As regards the proportionality, it is, amongst other things, of importance whether compensation is available and to what extent a concrete economic loss is being caused by the legislation. Under the 1997 amendment, the fishing fees paid to the State are reimbursed, after some deductions, to the owners of the water areas or, in some cases, to the fishing associations. The amount of the reimbursements is unknown but it is claimed by the applicants that it is in no relation to their loss. It seems clear, however, that the applicants are not entitled to any compensation for an alleged reduction of the value of their property or for any estimated value of their future income or, for instance, for selling fishing licenses or renting out their fishing rights. Nevertheless, the Court accepts the opinion of the Finnish Parliament that the consequences of the amendment may in general be regarded as a comparatively minor interference. It also accepts that to make fishing waters easily available to everybody in large areas may be regarded as an important “general interest”. Thus, even though the applicants have undoubtedly lost part of the profit accruing from their possessions as owners of water areas, the Court cannot find that such a loss caused by general legislation must necessarily be fully compensated on the basis of Article 1 of Protocol No. 1 to the Convention. Given the State's wide margin of appreciation in this domain, the Court considers that the interference with the applicants' property right cannot be held to be disproportionate. Consequently, the Finnish State was entitled to “deem necessary” the enactment of the 1997 amendment on the Act on Fishing with the effects it had on the applicants' property rights. Accordingly, the interference with the applicants' property right was justified under the terms of the second paragraph of Article 1 of Protocol No. 1 to the Convention.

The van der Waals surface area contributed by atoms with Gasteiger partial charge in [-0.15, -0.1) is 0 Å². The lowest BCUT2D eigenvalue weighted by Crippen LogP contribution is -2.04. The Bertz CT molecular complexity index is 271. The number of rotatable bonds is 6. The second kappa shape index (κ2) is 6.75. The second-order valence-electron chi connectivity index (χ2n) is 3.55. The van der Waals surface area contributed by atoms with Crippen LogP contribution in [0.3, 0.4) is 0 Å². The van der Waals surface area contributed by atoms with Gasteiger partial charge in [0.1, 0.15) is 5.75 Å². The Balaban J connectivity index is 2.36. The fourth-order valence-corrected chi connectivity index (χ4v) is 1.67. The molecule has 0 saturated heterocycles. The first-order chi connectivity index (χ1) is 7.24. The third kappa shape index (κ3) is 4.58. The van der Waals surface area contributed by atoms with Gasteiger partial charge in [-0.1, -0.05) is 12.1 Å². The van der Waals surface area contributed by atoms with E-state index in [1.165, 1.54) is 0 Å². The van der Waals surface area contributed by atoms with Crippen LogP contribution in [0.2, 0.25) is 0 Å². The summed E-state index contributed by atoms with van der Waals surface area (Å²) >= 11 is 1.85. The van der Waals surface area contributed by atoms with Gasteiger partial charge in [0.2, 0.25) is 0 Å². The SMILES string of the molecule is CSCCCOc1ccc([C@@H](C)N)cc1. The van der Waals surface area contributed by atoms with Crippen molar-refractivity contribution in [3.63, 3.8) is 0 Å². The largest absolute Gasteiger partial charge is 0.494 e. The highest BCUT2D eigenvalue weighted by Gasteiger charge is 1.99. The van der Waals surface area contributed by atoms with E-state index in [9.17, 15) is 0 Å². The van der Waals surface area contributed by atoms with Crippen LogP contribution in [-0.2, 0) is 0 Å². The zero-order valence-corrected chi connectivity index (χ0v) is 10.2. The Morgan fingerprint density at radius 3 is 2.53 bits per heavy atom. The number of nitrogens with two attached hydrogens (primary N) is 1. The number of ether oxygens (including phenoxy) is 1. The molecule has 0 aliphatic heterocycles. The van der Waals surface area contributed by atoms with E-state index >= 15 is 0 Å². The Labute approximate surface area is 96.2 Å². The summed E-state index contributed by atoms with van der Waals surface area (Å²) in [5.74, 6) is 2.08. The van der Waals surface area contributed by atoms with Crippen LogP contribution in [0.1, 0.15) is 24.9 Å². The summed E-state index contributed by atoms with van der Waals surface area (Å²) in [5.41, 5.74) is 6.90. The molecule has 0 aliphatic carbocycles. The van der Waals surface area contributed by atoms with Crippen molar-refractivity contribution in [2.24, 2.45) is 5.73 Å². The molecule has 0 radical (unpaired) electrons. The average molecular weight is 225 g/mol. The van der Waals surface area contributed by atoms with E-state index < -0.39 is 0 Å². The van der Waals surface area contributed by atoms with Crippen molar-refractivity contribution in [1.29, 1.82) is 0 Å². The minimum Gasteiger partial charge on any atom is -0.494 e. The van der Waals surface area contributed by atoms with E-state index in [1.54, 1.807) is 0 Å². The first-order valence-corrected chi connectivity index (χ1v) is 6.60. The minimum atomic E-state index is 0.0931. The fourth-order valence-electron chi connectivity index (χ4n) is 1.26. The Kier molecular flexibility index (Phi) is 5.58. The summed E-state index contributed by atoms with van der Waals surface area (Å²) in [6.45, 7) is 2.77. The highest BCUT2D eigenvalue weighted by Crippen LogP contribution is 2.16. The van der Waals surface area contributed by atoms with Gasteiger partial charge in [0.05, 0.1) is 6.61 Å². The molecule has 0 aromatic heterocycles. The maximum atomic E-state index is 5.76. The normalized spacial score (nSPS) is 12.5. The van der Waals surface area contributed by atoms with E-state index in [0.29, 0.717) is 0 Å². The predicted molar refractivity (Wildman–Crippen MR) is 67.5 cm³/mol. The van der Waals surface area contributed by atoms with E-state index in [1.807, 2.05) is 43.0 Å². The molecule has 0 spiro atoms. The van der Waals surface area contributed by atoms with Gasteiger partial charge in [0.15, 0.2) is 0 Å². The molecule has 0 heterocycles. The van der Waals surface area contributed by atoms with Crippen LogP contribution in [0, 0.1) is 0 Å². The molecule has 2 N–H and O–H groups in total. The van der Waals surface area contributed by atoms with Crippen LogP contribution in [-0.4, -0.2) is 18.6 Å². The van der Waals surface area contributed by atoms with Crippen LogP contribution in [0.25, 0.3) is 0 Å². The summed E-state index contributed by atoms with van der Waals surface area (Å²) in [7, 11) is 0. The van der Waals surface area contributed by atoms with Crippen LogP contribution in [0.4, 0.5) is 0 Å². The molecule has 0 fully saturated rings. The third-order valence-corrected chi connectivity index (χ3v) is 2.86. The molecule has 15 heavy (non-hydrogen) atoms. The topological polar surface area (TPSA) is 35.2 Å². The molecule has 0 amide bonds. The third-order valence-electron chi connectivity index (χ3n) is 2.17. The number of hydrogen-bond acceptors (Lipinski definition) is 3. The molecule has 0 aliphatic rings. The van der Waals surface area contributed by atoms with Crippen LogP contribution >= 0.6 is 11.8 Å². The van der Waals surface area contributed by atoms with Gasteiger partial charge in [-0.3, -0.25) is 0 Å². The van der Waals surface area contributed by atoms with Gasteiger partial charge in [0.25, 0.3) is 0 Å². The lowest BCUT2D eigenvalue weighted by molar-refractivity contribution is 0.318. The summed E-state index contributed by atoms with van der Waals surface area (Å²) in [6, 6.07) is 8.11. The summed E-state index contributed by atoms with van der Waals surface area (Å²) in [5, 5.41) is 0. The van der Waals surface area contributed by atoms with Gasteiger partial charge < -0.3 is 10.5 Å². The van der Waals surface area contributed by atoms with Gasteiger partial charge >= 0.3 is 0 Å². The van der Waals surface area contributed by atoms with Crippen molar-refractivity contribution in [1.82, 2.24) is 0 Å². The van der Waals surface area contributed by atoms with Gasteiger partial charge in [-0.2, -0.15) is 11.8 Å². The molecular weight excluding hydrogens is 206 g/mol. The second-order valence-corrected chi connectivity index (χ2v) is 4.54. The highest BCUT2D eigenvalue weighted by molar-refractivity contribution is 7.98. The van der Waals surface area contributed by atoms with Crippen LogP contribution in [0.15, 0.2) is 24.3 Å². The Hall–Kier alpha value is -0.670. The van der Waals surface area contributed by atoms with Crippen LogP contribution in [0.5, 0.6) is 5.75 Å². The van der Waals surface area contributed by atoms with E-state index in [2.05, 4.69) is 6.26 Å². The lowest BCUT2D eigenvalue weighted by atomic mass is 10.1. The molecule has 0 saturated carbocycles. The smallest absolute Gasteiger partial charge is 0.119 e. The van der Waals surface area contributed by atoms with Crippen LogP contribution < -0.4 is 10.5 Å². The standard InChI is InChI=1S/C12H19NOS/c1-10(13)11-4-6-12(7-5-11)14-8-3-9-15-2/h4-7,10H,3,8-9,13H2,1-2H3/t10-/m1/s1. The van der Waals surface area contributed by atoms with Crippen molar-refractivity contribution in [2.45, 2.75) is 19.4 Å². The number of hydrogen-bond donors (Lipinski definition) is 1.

It follows that this part of the application is manifestly ill-founded within the meaning of Article 35 § 3 of the Convention.

2.  The applicants complain also, under Article 6 § 1 of the Convention, that they do not have access to court as their claim, that the amendment of the Fishing Act is in violation of the Finnish Constitution Act (Suomen hallitusmuoto, regeringsform för Finland), cannot be examined by any court in Finland.

Article 6 § 1 of the Convention reads, in so far as relevant, as follows:

“In the determination of his civil rights and obligations ..., everyone is entitled to a fair ... hearing ... by [a] ... tribunal...”

The applicants submit that, on the one hand, the right to the peaceful enjoyment of one's possessions or, at least, to full compensation for the deprivation of one's possessions is clearly a civil right. On the other hand, there is also the question of the applicants' obligation to tolerate external fishermen in their water areas. The applicants note that there is no national remedy which they could use in order to have examined whether their right to the peaceful enjoyment of their possessions has been violated so as to entitle them to be compensated for their loss. On the other hand, the reimbursement paid by the State is not in any respect in relation to their actual loss. The question of the proportionality of that reimbursement cannot be examined by any domestic courts either.